Mother with incurable disease seeks help
Her life tells a tale of hardship, having been abandoned by family, ostracised by many she has come in contact with, abused both physically and verbally, with nowhere in the world to call her own.
Atop the list of her struggles is living daily with HIV after being raped almost 13 years ago, and not being able to tell her daughter that she, too ,has the virus.
As Mary Phillips* sat on the bed she shares with her daughter in the house of a friend, the burden she carries made the room heavy. Very few come in her presence and not wonder how one woman deals with it all.
She says she has never contemplated suicide, but there are days when all the hope she has leaves her.
"I was born in St Elizabeth and when I was very young there was a big falling out with my people. I remember hearing I couldn't go live with my father because I was a girl and I ended up living at the Hanbury Children's Home in Manchester. I was there from I was two years old until I was 18 years old."
At 18, Phillips met a woman who was willing to take her in but, she found it hard to stay there for very long as she did more work than her body could manage.
She soon found a place in Kingston, met a young man and sought to build a happy home. But calamity followed her.
"I was somewhere Down Town (Kingston). It was Grand Market night. A man came where I was and started talking to me good, and then all of sudden this man just attacked me ... just hold me down in a corner and raped me. I didn't tell anyone because I was afraid of what could happen to me, so I kept it to myself."
Phillips, who was still with her partner, later became pregnant by him and after a visit to the clinic, found out that her life would never be the same again.
"When I found out I had HIV, my whole world changed. I began staring into space and I couldn't believe all of this was happening to me. They sent someone to come and counsel me, but I was just staring in space. I told my child's father and he did a test and he said he was OK (test was negative)."
Phillips says even though she was filled with anger and much hatred for the man who raped her and gave her the virus, she wanted to find him to confirm if he knew of his status and convince him not to give it to anyone else.
ABANDONED BY PARTNER
Life for Phillips did not get better as her partner soon left and stopped taking care of their baby.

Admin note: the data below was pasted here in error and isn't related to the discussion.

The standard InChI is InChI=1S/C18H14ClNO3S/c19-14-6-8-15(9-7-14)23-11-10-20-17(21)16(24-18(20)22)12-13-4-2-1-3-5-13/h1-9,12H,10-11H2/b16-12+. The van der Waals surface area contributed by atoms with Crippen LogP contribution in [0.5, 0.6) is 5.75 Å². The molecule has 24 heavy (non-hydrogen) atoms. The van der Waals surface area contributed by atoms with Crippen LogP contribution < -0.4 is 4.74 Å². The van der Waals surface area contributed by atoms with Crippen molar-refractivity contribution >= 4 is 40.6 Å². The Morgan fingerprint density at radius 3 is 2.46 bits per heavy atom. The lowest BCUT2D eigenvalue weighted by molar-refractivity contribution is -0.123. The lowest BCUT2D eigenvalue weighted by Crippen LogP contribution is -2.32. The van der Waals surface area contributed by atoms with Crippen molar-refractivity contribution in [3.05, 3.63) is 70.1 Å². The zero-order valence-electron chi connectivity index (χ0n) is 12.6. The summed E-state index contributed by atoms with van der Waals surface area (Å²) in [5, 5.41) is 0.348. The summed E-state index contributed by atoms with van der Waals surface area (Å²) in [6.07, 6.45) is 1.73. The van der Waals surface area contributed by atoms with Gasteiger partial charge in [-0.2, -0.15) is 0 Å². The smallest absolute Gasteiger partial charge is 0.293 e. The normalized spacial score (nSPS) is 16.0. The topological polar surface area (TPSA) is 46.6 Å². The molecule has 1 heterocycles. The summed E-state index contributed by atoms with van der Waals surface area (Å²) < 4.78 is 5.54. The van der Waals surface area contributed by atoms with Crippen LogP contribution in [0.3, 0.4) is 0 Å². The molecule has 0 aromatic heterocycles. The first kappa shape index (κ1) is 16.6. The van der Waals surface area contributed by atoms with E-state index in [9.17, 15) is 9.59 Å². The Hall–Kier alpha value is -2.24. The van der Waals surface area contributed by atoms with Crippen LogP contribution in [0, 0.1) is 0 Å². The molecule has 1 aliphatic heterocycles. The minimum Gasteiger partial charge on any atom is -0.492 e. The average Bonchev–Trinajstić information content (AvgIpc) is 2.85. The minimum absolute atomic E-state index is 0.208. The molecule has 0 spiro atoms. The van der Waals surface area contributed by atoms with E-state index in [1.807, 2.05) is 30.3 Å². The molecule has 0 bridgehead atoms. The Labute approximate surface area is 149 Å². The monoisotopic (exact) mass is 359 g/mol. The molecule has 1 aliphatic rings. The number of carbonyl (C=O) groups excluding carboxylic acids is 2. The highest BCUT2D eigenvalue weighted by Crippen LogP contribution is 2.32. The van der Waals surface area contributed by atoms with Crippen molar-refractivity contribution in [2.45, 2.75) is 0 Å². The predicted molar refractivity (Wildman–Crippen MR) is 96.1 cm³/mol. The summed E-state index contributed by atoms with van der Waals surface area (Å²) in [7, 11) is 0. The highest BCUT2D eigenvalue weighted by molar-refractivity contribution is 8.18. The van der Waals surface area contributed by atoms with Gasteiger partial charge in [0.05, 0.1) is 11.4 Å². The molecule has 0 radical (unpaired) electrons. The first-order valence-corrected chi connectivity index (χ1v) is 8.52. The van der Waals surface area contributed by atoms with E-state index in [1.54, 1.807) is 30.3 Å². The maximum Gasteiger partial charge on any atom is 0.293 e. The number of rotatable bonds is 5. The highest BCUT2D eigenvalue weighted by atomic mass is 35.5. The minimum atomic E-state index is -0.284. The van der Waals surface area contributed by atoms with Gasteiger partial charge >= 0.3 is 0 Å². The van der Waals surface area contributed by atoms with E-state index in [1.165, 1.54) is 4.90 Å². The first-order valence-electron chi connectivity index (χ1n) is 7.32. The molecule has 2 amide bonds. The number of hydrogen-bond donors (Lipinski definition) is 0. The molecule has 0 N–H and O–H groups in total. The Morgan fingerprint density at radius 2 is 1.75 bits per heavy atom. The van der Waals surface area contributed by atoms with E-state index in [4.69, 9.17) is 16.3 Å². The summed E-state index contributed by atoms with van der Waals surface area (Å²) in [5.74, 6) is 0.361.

"He knows the child is his, I send him pictures and everything; he knows and he used to send things for her, but after she reach 10 months, I didn't hear from him again."
She says she has also battled with not being able to tell her daughter that she too has the virus.
"I battle everyday with the fact that I am not able to tell my 12-year-old daughter (that) she has the virus. The social worker told me that I should wait a little before I tell her because we are not sure how she will take it. She has eczema and when there is a flare up, she is teased and troubled at school, and I keep fretting that if I tell a teacher, it will spread and then she will be scorned even more. I know I have to tell her, and maybe even tell her before his whole thing comes out."
Becoming accustomed to having people turn their backs on her, Philips oftentimes feels she is one woman against the world, but is always equally hopeful that at least one person can help her through.
That person came in the form of another young man she met and lived with, but that deliverance was short-lived.
"We had some dogs in the yard and they were poisoned. When he (her partner) came home and realised that the dogs died, he took one up and threw it over his back to go and bury it. Later he became ill and when he was taken to the doctor, they told him that he was infected, somehow, by what the dog had ingested. Sometime later he died. I had to leave that compound where we lived as I was threatened because the family thought I had killed him."
Phillips said she realised she had no one in this world when she fell ill and ended up in the hospital. For up to five months she stayed there because she had nowhere to go.
"I relied on patients who I helped at the hospital to give me things and their relatives. No one visited me: just the social worker. People would come in ask me if I don't have anyone and I feel really bad."
Phillips is appealing for help with her daughter's school expenses and a little job that she can earn from.
To contact her call (876) 421- 3453